Monthly Archives: July 2015

Bindweed in Bloom–Show No Mercy

Bindweed's trumpet-shaped flowers are about an inch wide.  After flowering, the plant moves into the seed-forming stage.  (Photo courtesy of Tom Heutte, USDA Forest Service, Bugwood.org)

Bindweed’s trumpet-shaped flowers are about an inch wide. After flowering, the plant moves into the seed-forming stage. (Photo courtesy of Tom Heutte, USDA Forest Service, Bugwood.org)

Bindweed.  You’ve seen it. It’s everywhere–little morning-glory-like flowers on vines with elongated, arrowhead-shaped leaves.

This ubiquitous plant enjoys a well-deserved reputation as a noxious weed, with a mugshot on the Colorado Department of Agriculture’s noxious weed page, and a listing on the Colorado Weed Management Association website.

Why does bindweed resemble a morning glory?  Because it’s a member of the genus Convolvulus, which includes the beautiful garden-variety morning glory. But while the Cinderella version is an annual, bindweed (the ugly stepsister) is a perennial that blooms from May through August.  After blooming, bindweed produces seeds that can remain viable for 50 years or so, providing generation after generation of these invasive vines. The invader spreads by both seeds and roots, which reportedly extend as far as Nebraska and the Chinese mainland (just kidding). 

Bindweed's vines can grow up to five feet long and can strangle desirable plants, including shrubs. (Photo courtesy of Howard F. Schwartz, Colorado State University, Bugwood.org)

Bindweed’s vines can grow up to five feet long and can strangle desirable plants, including shrubs. (Photo courtesy of Howard F. Schwartz, Colorado State University, Bugwood.org)

There’s no getting rid of it completely, but there are ways to control the plant’s spread.

  • Don’t let it go to seed. The minute you see a vine in flower, remove it. Some sources say to just pull it; others say that you should cut the vines off at ground level because pulling encourages additional growth. You decide. You can also use a hoe or weeding tool to dig out as much root as you can. Don’t leave pieces of bindweed in the soil, though, because plants can regenerate from small pieces.
  • Whenever you seen a bindweed vine, whether it’s in bloom or not, remove it as soon as possible. By depriving the plant of foliage and the ability to photosynthesize, you’re weakening the plant.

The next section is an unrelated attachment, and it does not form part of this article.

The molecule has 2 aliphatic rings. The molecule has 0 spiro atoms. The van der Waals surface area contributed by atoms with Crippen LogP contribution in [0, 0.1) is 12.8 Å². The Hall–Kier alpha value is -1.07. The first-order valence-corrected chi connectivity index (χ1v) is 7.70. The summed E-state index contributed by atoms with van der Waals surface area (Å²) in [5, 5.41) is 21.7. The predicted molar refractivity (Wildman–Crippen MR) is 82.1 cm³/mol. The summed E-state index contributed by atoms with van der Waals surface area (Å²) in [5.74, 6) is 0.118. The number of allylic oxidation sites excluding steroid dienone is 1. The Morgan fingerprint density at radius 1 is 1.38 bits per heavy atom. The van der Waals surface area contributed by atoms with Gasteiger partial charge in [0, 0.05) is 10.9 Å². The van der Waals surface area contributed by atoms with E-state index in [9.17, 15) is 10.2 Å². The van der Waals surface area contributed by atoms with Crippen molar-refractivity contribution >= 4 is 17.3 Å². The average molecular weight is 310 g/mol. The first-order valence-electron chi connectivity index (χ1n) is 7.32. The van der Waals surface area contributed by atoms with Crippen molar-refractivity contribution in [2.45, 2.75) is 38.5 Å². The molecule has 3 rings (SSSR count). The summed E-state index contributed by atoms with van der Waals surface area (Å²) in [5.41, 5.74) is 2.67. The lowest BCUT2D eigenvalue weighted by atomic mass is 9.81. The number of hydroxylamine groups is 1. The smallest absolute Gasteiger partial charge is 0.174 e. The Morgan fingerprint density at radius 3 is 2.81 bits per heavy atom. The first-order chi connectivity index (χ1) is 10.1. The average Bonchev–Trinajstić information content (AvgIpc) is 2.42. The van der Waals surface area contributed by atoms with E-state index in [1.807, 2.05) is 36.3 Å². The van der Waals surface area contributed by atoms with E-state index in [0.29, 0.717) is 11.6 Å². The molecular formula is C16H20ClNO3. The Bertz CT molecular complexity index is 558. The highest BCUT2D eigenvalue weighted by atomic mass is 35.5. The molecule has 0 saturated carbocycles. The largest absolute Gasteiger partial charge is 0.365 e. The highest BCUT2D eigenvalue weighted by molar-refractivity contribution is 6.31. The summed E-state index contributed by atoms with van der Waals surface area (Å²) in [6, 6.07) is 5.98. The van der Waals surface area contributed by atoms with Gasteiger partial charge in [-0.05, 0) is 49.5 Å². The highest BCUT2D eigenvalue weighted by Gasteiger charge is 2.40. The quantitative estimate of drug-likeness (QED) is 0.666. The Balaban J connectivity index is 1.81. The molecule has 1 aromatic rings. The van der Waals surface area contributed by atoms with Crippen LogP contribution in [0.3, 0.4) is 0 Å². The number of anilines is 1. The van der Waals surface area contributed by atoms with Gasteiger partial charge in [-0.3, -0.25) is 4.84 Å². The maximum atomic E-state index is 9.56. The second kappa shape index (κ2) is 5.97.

• You can use chemicals, particularly quinclorac, to reduce the vine’s spread. Be sure to read the active ingredients on the front of the herbicide bottle. You’ll find quinclorac in Spectracide Weed Stop for Lawns Plus Crabgrass Killer. Picloram (Tordon), as well as dicamba (Banvel), have also been found to be effective against bindweed, according to The Nature Conservancy. But they’re more expensive than quinclorac. If you’re interested, you can read The Nature Conservancy’s report for yourself. 
  • Bindweed mites are another means of control. The Colorado Department of Agriculture’s Palisade Insectary provides them. However, their availability is limited in Colorado. According to a July 15, 2015 release by the Fort Collins Conservation District, the district isn’t taking any more bindweed orders until it has filled those for existing customers. The situation may be the same in other counties.
  • In lawns, discourage bindweed by increasing the density of your grass. Fill in bare spots and overseed your lawn every spring or fall, if needed.

Bindweed is a curse that almost every C0lorado homeowner must live with. But by preventing it from going to seed and removing existing plants, you can get a handle on it so it doesn’t take over your lawn and garden.

 

 

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